May 21, 2000

Applying for a Loan with the help of the Dictionary of Occupational Titles

by David Wagoner

Broadcast Date: SUNDAY: May 21, 2000

Poem: "Applying for a Loan with the Help of the Dictionary of Occupational Titles," by David Wagoner from Traveling Light (U. of Illinois Press).

It's the birthday of the greatest Italian poet, Dante Alighieri, born in Florence (1265) to a nobleman moneylender. The first time he saw his lifelong love, Beatrice Portinari, they were both 9 years old. There's no evidence that she ever returned his passion, and she married another man. His boyish, unrequited passion for her is recounted in La Vita Nuova, or, The New Life (1293), a collection of lyric poems. At 35 he entered politics, and for several years was a leader in Florence, but within a decade (1309), while away on a diplomatic mission, he was accused of opposing the pope, and was sentenced to death. He lived the rest of his life in exile, rambling around Italy, reduced nearly to begging, until the last 3 years of his life, spent in Ravenna (1318-1321). It was during his banishment from Florence that he wrote his masterpiece, The Divine Comedy: Inferno, Purgatorio, and Parasdiso. Dante died of malaria, at 55, shortly after completing Paradiso.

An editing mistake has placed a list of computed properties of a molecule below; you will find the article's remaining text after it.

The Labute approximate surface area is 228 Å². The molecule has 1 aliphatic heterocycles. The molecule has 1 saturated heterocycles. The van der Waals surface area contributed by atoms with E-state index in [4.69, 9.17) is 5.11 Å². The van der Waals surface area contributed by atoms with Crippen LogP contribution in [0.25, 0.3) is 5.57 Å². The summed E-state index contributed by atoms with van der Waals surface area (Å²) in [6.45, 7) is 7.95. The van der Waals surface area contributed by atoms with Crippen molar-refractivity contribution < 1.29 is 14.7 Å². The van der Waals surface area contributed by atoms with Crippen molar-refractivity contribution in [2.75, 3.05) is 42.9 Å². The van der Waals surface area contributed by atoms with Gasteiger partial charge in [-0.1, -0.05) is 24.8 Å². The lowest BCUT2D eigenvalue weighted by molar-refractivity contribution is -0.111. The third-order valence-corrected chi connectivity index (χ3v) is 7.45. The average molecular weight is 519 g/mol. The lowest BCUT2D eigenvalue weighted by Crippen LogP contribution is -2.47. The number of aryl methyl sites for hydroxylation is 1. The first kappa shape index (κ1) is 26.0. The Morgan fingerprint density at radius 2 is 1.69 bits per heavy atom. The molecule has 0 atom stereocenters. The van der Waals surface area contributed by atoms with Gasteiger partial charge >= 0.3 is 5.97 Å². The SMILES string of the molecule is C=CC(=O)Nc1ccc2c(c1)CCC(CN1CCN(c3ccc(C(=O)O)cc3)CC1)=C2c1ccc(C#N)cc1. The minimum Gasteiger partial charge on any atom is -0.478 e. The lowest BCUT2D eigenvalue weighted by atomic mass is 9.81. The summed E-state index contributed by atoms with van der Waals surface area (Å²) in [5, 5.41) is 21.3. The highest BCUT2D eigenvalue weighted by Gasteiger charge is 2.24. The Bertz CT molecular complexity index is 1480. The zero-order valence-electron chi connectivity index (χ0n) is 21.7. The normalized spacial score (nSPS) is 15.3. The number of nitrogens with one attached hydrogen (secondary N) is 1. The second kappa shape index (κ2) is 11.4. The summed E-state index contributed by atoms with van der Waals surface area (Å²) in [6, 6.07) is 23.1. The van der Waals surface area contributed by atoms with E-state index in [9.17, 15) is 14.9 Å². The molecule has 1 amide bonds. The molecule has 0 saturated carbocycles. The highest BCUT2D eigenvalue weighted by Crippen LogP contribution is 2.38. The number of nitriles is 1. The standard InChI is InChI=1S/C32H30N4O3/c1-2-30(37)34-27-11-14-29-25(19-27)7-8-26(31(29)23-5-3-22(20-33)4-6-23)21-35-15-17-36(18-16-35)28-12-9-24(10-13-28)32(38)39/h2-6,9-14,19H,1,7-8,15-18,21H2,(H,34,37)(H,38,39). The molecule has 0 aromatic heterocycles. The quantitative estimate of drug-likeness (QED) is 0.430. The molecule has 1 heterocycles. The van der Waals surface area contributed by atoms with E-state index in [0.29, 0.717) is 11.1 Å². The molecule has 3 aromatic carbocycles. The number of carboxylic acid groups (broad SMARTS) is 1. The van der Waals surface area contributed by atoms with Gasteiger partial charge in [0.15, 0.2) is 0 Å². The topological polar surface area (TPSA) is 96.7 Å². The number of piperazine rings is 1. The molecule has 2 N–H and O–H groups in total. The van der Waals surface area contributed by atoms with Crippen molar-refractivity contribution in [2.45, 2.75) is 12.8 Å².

It's the birthday of poet and satirist Alexander Pope, born in London (1688). He's the author of The Rape of the Lock (1714), and An Essay on Criticism (1711). In his thirties he issued translations of Homer's Illiad (1720) and Odyssey (1726). Alexander Pope wrote,

"Know then thyself, presume not God to scan;
The proper study of mankind is Man."
"A little learning is a dangerous thing."

It's the birthday of American ethnologist Frances Densmore, born in Red Wing, Minnesota (1867). For 60 years—she lived to be 90—she traveled from village to village, collecting songs of the Sioux Indians.

On this day in 1881, the American Red Cross was founded by Clara Barton. She was a nurse during the American Civil War, and also in Europe during the Franco -Prussian War. It was in Europe that she learned about the International Red Cross, and when she came back to the States, she started the American organization.

It's the birthday of songwriter, singer and pianist (Thomas Wright) "Fats" Waller, born in Harlem, New York City (1904). He wrote "Ain't Misbehavin," "Honeysuckle Rose," "Keeping out of Mischief," and many other songs.

It's the birthday of popular novelist Harold Robbins, born in New York City (1916). The name on his birth certificate was Francis Kane, but he never knew who his parents were. When he was adopted by a family named Rubins, and took their name.

It's the birthday of poet Robert Creely, born in Arlington, Massachusetts (1926), founder of the Black Mountain movement in poetry in the1950s.

Be well, do good work, and keep in touch.®




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